Results 1 to 6 of 6

Math Help - Mean value theorem & Cauchy sequence

  1. #1
    Senior Member
    Joined
    Jan 2009
    Posts
    404

    Mean value theorem & Cauchy sequence





    [note: also under discussion in s.o.s. math board]
    Follow Math Help Forum on Facebook and Google+

  2. #2
    MHF Contributor Drexel28's Avatar
    Joined
    Nov 2009
    From
    Berkeley, California
    Posts
    4,563
    Thanks
    21
    Quote Originally Posted by kingwinner View Post




    [note: also under discussion in s.o.s. math board]
    Show that the proper hypotheses are made. Then we have that on the interval [a_{n},a_{n+1}] that there exists some c such that \frac{\cos(a_n)-\cos(a_{n+1})}{a_n-a_{n+1}}=\frac{a_{n+1}-a_{n+2}}{a_n-a_{n+1}}=-\sin(c). Thus, we have that \left|a_{n+1}-a_{n+2}\right|=|\sin(c)||a_n-a_{n+1}|\leqslant|a_n-a_{n+1}|.
    Follow Math Help Forum on Facebook and Google+

  3. #3
    Senior Member
    Joined
    Jan 2009
    Posts
    404
    Quote Originally Posted by Drexel28 View Post
    Show that the proper hypotheses are made. Then we have that on the interval [a_{n},a_{n+1}] that there exists some c such that \frac{\cos(a_n)-\cos(a_{n+1})}{a_n-a_{n+1}}=\frac{a_{n+1}-a_{n+2}}{a_n-a_{n+1}}=-\sin(c). Thus, we have that \left|a_{n+1}-a_{n+2}\right|=|\sin(c)||a_n-a_{n+1}|\leqslant|a_n-a_{n+1}|.
    But when you write the interval [a(n),a(n+1)] and apply the mean value theorem, it is implictly assumed that a(n)<a(n+1), which is not true for our sequence, e.g. a0=0, a1=1, a2=0.54, a3=0.86,...

    How can we remove the assumption a(n)<a(n+1) while reaching the same conclusion that |a(n+2)-a(n+1)| ≤ 0.85|a(n+1)-a(n)|?

    thanks.
    Follow Math Help Forum on Facebook and Google+

  4. #4
    MHF Contributor Drexel28's Avatar
    Joined
    Nov 2009
    From
    Berkeley, California
    Posts
    4,563
    Thanks
    21
    Quote Originally Posted by kingwinner View Post
    But when you write the interval [a(n),a(n+1)] and apply the mean value theorem, it is implictly assumed that a(n)<a(n+1), which is not true for our sequence, e.g. a0=0, a1=1, a2=0.54, a3=0.86,...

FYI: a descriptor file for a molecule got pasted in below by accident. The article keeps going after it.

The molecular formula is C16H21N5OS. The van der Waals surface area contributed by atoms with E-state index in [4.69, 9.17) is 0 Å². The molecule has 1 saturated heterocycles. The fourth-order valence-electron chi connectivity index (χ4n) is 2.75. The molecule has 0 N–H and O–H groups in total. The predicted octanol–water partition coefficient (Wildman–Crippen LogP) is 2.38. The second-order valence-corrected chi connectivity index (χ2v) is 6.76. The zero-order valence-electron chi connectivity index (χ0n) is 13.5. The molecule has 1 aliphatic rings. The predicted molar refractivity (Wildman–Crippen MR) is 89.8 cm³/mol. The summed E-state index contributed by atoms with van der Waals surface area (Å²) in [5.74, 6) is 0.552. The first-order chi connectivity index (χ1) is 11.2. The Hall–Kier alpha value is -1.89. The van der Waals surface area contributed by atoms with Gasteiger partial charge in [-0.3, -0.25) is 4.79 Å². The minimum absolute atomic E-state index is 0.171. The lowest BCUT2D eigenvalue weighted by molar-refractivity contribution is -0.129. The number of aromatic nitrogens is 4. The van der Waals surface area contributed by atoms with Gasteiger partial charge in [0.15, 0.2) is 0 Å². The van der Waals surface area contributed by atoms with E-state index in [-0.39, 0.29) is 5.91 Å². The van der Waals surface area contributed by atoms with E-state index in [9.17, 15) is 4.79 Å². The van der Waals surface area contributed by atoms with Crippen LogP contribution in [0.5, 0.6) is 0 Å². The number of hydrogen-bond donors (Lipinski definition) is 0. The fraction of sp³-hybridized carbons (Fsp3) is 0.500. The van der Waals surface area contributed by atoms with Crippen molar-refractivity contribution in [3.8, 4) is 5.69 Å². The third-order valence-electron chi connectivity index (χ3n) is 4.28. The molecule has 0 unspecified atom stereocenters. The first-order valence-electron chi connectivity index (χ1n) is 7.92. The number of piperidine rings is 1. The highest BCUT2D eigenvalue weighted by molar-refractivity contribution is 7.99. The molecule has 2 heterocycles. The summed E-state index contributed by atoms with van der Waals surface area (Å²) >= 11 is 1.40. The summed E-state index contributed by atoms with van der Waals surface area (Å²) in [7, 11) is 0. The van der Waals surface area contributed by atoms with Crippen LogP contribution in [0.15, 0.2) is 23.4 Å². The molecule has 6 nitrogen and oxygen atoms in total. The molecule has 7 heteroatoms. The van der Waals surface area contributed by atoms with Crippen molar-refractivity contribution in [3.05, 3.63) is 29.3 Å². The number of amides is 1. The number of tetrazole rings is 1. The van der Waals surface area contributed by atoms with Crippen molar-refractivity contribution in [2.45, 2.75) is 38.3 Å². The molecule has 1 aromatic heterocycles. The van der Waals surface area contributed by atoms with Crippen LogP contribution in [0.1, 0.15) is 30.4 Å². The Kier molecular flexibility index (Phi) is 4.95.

How can we remove the assumption a(n)<a(n+1) while reaching the same conclusion that |a(n+2)-a(n+1)| ≤ 0.85|a(n+1)-a(n)|?

    thanks.
    I do leave holes on purpose you know? Do you not think I didn't realize this. You are supposed to do some of this. This is to help you learn.

    But, I'll give you a hint. Does it matter which is bigger than the other? Clearly it does if we want to define an interval in the conventional way, but does it matter if we have the itneval I gave you or the reverse one? Is the result any different?
    Follow Math Help Forum on Facebook and Google+

  5. #5
    Senior Member
    Joined
    Jan 2009
    Posts
    404
    OK, I got it now.
    Actually I got confused before about the "for ALL n" part in "a(n+1)>a(n) for ALL n" . I thought we need montone sequences, but acutally we don't.

    Given any two consecutive terms a(n) and a(n+1), either a(n)<=a(n_1) or a(n)>a(n+1), and in either case the MVT gives the result. Done.
    Follow Math Help Forum on Facebook and Google+

  6. #6
    Senior Member
    Joined
    Jan 2009
    Posts
    404
    Follow Math Help Forum on Facebook and Google+

Similar Math Help Forum Discussions

  1. [SOLVED] Subsequence of a Cauchy Sequence is Cauchy
    Posted in the Differential Geometry Forum
    Replies: 9
    Last Post: September 30th 2010, 02:29 AM
  2. cauchy sequence, contractive sequence
    Posted in the Differential Geometry Forum
    Replies: 3
    Last Post: March 25th 2010, 07:25 AM
  3. Cauchy Sequence
    Posted in the Differential Geometry Forum
    Replies: 1
    Last Post: March 10th 2010, 09:18 PM
  4. cauchy sequence
    Posted in the Differential Geometry Forum
    Replies: 1
    Last Post: November 3rd 2009, 07:06 PM
  5. Cauchy Sequence
    Posted in the Calculus Forum
    Replies: 8
    Last Post: January 14th 2008, 01:33 AM

Search Tags


/mathhelpforum @mathhelpforum